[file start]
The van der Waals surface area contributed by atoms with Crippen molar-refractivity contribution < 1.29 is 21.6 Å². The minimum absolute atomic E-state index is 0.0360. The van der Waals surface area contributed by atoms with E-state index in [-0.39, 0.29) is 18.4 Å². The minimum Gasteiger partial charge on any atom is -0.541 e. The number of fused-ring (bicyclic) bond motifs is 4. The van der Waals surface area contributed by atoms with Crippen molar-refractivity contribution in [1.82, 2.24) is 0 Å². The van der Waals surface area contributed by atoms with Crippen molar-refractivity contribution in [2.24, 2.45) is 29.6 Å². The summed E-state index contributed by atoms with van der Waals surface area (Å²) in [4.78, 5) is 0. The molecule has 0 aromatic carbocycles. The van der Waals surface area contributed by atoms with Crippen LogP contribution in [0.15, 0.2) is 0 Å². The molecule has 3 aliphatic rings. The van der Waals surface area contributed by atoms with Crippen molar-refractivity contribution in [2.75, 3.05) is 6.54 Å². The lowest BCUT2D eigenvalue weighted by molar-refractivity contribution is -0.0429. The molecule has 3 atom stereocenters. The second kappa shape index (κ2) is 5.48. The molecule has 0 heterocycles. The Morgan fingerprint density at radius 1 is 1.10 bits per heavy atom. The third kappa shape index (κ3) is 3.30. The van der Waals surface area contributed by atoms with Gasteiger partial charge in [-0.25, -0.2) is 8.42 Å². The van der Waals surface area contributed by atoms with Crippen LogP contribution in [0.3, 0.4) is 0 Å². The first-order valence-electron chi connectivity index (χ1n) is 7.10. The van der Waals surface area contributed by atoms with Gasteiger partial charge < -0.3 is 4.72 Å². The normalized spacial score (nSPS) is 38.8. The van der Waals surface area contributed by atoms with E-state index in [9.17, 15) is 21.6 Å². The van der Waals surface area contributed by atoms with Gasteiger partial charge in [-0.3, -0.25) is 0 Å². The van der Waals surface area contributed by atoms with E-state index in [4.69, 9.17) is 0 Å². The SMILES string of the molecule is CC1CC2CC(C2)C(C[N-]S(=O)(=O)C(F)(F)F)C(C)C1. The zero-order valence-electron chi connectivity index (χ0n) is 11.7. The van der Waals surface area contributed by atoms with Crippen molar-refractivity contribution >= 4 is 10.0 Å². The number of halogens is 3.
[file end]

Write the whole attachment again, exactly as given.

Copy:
The van der Waals surface area contributed by atoms with Crippen molar-refractivity contribution < 1.29 is 21.6 Å². The minimum absolute atomic E-state index is 0.0360. The van der Waals surface area contributed by atoms with E-state index in [-0.39, 0.29) is 18.4 Å². The minimum Gasteiger partial charge on any atom is -0.541 e. The number of fused-ring (bicyclic) bond motifs is 4. The van der Waals surface area contributed by atoms with Crippen molar-refractivity contribution in [1.82, 2.24) is 0 Å². The van der Waals surface area contributed by atoms with Crippen molar-refractivity contribution in [2.24, 2.45) is 29.6 Å². The summed E-state index contributed by atoms with van der Waals surface area (Å²) in [4.78, 5) is 0. The molecule has 0 aromatic carbocycles. The van der Waals surface area contributed by atoms with Crippen LogP contribution in [0.15, 0.2) is 0 Å². The molecule has 3 aliphatic rings. The van der Waals surface area contributed by atoms with Crippen molar-refractivity contribution in [2.75, 3.05) is 6.54 Å². The lowest BCUT2D eigenvalue weighted by molar-refractivity contribution is -0.0429. The molecule has 3 atom stereocenters. The second kappa shape index (κ2) is 5.48. The molecule has 0 heterocycles. The Morgan fingerprint density at radius 1 is 1.10 bits per heavy atom. The third kappa shape index (κ3) is 3.30. The van der Waals surface area contributed by atoms with Gasteiger partial charge in [-0.25, -0.2) is 8.42 Å². The van der Waals surface area contributed by atoms with Crippen LogP contribution in [0.3, 0.4) is 0 Å². The first-order valence-electron chi connectivity index (χ1n) is 7.10. The van der Waals surface area contributed by atoms with Gasteiger partial charge < -0.3 is 4.72 Å². The normalized spacial score (nSPS) is 38.8. The van der Waals surface area contributed by atoms with E-state index in [9.17, 15) is 21.6 Å². The van der Waals surface area contributed by atoms with Gasteiger partial charge in [-0.3, -0.25) is 0 Å². The van der Waals surface area contributed by atoms with E-state index in [4.69, 9.17) is 0 Å². The SMILES string of the molecule is CC1CC2CC(C2)C(C[N-]S(=O)(=O)C(F)(F)F)C(C)C1. The zero-order valence-electron chi connectivity index (χ0n) is 11.7. The van der Waals surface area contributed by atoms with Crippen molar-refractivity contribution >= 4 is 10.0 Å². The number of halogens is 3.